Posts Tagged ‘judah’

Lion's Den

 As for every matter of wisdom and understanding about which the king consulted them, he found them ten times better than all the magicians and conjurers who were in all his realm. And Daniel continued until the first year of Cyrus the king.  Daniel 1:20-21

Daniel is one of the most amazing characters in the Bible for a number of reasons.  Our canon of Scripture places Daniel among the prophets but the Jewish Scriptures do not.  The Jewish Canon places it in a group called The Writings.  While one cannot deny Daniel’s prophetic gift, he did not hold the office of prophet.  Certainly God calls on him repeatedly to speak  to the various leaders of Babylon, but that leads us to another unique thing about Daniel.  Other than the fact that Daniel was a Jew and was taken at a young age from his home in Judah the contents do not speak of or to the Jews.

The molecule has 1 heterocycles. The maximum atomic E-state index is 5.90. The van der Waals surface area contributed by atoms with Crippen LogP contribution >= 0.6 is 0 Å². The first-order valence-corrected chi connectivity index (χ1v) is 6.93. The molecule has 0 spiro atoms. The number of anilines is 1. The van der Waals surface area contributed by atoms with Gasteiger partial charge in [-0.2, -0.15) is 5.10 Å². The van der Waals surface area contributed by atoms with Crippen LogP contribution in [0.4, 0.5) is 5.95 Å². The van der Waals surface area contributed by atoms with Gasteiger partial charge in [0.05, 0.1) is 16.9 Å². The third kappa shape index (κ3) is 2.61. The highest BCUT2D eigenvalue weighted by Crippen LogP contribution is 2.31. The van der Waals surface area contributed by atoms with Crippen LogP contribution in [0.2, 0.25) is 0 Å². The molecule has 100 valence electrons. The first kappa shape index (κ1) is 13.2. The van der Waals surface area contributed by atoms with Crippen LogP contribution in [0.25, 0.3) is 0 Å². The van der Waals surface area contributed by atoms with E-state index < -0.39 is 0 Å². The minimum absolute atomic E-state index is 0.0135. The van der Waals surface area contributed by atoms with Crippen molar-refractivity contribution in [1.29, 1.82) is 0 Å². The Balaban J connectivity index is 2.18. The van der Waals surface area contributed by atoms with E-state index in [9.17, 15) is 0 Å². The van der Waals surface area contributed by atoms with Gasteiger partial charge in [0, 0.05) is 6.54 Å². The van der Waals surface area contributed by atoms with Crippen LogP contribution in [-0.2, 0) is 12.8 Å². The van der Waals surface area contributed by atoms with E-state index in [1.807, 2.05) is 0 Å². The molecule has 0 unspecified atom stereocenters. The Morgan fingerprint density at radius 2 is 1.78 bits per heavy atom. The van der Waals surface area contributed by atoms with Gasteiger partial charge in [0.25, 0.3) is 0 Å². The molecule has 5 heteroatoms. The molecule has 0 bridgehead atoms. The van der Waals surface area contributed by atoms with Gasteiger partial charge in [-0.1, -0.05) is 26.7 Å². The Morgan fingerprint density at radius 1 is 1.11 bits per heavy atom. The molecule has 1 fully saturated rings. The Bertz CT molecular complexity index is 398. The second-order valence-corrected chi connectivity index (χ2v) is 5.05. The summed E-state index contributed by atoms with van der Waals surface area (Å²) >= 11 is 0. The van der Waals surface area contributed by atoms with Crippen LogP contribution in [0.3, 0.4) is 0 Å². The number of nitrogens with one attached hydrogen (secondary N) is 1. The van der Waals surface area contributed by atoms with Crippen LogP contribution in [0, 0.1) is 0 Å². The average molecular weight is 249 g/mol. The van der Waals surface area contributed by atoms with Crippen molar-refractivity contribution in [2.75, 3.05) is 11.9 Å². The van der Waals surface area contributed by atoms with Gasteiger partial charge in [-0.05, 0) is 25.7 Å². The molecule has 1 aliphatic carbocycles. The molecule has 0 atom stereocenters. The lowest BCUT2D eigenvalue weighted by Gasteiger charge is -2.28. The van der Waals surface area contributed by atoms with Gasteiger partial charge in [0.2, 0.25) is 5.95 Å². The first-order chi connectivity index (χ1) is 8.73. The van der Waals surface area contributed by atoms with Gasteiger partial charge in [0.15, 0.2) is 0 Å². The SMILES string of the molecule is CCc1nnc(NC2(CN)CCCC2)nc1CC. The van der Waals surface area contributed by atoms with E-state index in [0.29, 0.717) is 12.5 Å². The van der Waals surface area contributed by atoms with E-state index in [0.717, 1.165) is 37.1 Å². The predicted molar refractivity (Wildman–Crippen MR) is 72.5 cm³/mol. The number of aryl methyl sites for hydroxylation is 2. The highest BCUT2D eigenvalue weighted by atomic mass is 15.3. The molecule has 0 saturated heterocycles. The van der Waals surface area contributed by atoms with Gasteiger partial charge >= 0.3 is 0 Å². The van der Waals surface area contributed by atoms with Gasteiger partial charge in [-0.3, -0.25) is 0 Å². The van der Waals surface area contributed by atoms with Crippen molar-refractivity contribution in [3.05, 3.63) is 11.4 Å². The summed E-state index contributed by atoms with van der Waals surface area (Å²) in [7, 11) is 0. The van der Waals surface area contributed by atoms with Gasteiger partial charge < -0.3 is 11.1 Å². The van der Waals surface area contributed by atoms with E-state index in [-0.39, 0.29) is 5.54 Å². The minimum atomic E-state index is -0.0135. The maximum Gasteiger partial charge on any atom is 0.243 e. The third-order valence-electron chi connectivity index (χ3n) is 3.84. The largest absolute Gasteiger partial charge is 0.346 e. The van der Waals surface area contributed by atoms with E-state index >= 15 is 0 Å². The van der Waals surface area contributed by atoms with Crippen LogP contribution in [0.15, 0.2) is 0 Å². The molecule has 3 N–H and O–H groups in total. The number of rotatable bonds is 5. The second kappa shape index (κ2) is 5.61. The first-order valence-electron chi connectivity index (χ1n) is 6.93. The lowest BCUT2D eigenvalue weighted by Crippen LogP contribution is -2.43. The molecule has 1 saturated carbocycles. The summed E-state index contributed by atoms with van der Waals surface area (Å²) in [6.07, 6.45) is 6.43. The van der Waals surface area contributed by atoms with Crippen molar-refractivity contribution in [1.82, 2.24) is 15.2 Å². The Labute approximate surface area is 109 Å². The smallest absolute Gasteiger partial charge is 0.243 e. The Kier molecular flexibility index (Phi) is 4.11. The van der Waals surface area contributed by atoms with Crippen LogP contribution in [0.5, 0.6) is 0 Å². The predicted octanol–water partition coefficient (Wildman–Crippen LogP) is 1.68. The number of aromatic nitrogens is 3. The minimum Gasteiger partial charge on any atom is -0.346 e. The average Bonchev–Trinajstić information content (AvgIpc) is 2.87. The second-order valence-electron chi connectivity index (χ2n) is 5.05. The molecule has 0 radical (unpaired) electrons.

So what do we know about this enigmatic figure and author of one of the 39 books of our old testament (one of the 24 in the Jewish Canon)? Daniel lived in the sixth century BC.  His family was either of the royal family or the nobility.  Pretty much everything that we know directly of Daniel comes from the book bearing his name.  The authorship of the book is much debated but I do not doubt that Daniel wrote it near the end of his life, probably after he had retired from public service.  I find most other textual criticism to be contrived either for academic reasons (you have to write your dissertation on something) or with the express need to explain away the miraculous.  He grew up during hard times in Judah.  His dedication to God from the very beginning would indicate to me that his parents were godly people living in ungodly times.  They are not mentioned here or elsewhere in Scripture.  If they did survive the siege and capture of Jerusalem Daniel was taken from them at around the age of 13.  This was the typical age at which the Babylonians of this era began training for public servants.  We are able to historically place the siege and capture of Jerusalem right around the year 605 BC.  This enables us to date many aspects of Daniel’s life, particularly when his service to Babylon began and ended.  This is what caught my attention and brought me to look a little deeper at the life of this man of God, this man of  hupomone (perseverance).  Daniel as we said was not a prophet, he was not a priest nor a missionary.  He was a public administrator and in many ways a politician by trade.  Daniel served God in the Babylonian courts and government until the year or year after Cyrus captured Babylon seizing control of that empire.  That event is historically established as occurring in 540 BC.  So Daniel served God in his capacity as an administrator for several versions of the Neo-Babylonian Empire from 605 BC until 540 BC, or including training around 65 years!  That is some serious Hupomone!  Throughout that time he maintained his dedication to and love for God, even facing death!  He probably spent the last few years of his life (from 540,41 to 543,44) penning the book under the inspiration of the Holy Spirit which would become of part of the canon of Scripture we hold as the Word of God today!  He was very much an Old Testament Missionary, called to a pagan people to speak the heart of God.  Consider his words to Nebuchadnezzar: ‘Therefore, O king, may my advice be pleasing to you: break away now from your sins by doing righteousness and from your iniquities by showing mercy to the poor, in case there may be a prolonging of your prosperity.’  Daniel 4:27 It seems that most often studies of Daniel focus in on either the eschatological aspects of his prophecies or just a few specific events within the book.  The next few weeks will be dedicated to looking at Daniel and the Long Haul.

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